Probably one of the most amazing things was to have a chance to talk with Peter Reynolds , Alfie Kohn, Bob Tinker, Marvin Minsky, Sylvia Martinez, & Gary Stager (of course) and to question and push back and discuss and reflect with each of these individuals. To walk into a workshop and come face to face with these individuals and to drink from that fountain of knowledge was at times like trying to sip from a fire hose, but it is that full blown washing of our minds and ideas of the old ways, that helps create the new ideas that lead to the potentiality of change.

As a former coach I saw many student athletes that had potential and in many cases that potential was realized and in others it wasn’t. The same is true of students that aren’t in extracurricular as well as with our faculties. How many of us have seen teachers shut down and just never reach their potential or start off like a rocket and burn out in that first 5 years we all hear about?

Throughout this week I saw the opportunities for me personally to realize potential and the possibility of not realizing potential. If anyone would have walked in during the conference I’m sure they might have immediately thought “well all they are doing is sitting around and just playing.” We did play, we tinkered, we talked, we got frustrated, we sat with people that paved the way and we listened and talked and listened but most importantly we LEARNED.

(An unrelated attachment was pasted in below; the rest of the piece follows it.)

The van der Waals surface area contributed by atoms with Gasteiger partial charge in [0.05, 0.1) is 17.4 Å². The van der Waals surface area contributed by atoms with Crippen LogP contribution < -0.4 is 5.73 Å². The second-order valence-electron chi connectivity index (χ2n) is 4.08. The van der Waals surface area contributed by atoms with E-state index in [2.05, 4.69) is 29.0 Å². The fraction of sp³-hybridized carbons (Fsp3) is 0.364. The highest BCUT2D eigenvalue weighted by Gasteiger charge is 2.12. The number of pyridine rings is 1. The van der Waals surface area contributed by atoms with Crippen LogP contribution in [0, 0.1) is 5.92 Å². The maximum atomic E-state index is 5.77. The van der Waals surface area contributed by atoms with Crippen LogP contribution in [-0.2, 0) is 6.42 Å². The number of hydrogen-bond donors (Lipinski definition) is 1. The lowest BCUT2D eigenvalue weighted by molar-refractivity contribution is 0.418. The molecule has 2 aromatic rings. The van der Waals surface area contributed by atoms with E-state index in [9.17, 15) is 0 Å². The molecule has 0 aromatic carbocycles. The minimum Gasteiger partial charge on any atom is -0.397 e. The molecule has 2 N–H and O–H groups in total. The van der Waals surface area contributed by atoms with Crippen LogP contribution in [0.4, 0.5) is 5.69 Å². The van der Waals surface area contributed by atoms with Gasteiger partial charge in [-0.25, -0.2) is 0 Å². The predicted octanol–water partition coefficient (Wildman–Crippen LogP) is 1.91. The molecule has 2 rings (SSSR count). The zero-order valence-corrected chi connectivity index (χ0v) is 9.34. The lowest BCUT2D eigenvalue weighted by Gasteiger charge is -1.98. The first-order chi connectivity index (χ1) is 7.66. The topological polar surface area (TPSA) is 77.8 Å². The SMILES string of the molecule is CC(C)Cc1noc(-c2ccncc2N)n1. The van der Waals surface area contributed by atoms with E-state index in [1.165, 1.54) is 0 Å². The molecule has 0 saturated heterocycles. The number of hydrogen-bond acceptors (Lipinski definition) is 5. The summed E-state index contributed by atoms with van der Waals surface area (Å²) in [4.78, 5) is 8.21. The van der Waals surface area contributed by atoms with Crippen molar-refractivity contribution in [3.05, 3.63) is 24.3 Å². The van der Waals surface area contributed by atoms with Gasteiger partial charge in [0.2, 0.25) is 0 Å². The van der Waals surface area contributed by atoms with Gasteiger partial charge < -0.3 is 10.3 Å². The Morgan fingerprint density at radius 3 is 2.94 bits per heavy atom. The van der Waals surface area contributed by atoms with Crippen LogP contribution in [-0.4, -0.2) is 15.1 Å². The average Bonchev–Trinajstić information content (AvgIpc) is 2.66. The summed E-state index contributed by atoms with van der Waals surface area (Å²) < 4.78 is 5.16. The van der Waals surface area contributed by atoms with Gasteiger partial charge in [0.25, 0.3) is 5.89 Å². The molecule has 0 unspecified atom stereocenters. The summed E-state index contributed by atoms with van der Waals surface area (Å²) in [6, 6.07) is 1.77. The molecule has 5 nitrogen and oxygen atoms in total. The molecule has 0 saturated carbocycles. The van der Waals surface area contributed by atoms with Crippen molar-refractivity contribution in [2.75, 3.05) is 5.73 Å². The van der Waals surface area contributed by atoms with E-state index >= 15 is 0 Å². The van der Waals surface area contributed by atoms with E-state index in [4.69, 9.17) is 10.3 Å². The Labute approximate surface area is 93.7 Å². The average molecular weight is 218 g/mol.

We learned new ways to be present to our students, to our faculty, to each other. Sure we learned new tools but as so many in the blogosphere have said over and over it is not about the tools. It is or at least it should be, about how we help bring our students to the well of knowledge. Do we allow them to passively sit, are we on the stage, is it about us or them, do we allow them to make mistakes and try again, do we allow their learning to get messy? For those in positions of leadership the same questions apply to the faculties and staffs we work with each and every day. What gets modeled is what gets learned.

This week we listened, we talked, we learned, we created and we learned from what we created and from what others created and we questioned and were questioned and we learned from that as well. We were even given the opportunity to get messy. I encourage each of us to model the messiness of creation and creativity, model the need to dive into the deep end, to walk the plank of education by being on the edge, to lead by example and to be willing to do it all each and every day and be wonderfully exhausted at the end of the day,

Thank you Gary Stager. Thank you for going out on a limb, for being willing to bring us together, for being willing to model , for being willing to helps us get messy, for helping us question but most of all for being there to support us.

Thank you Gary.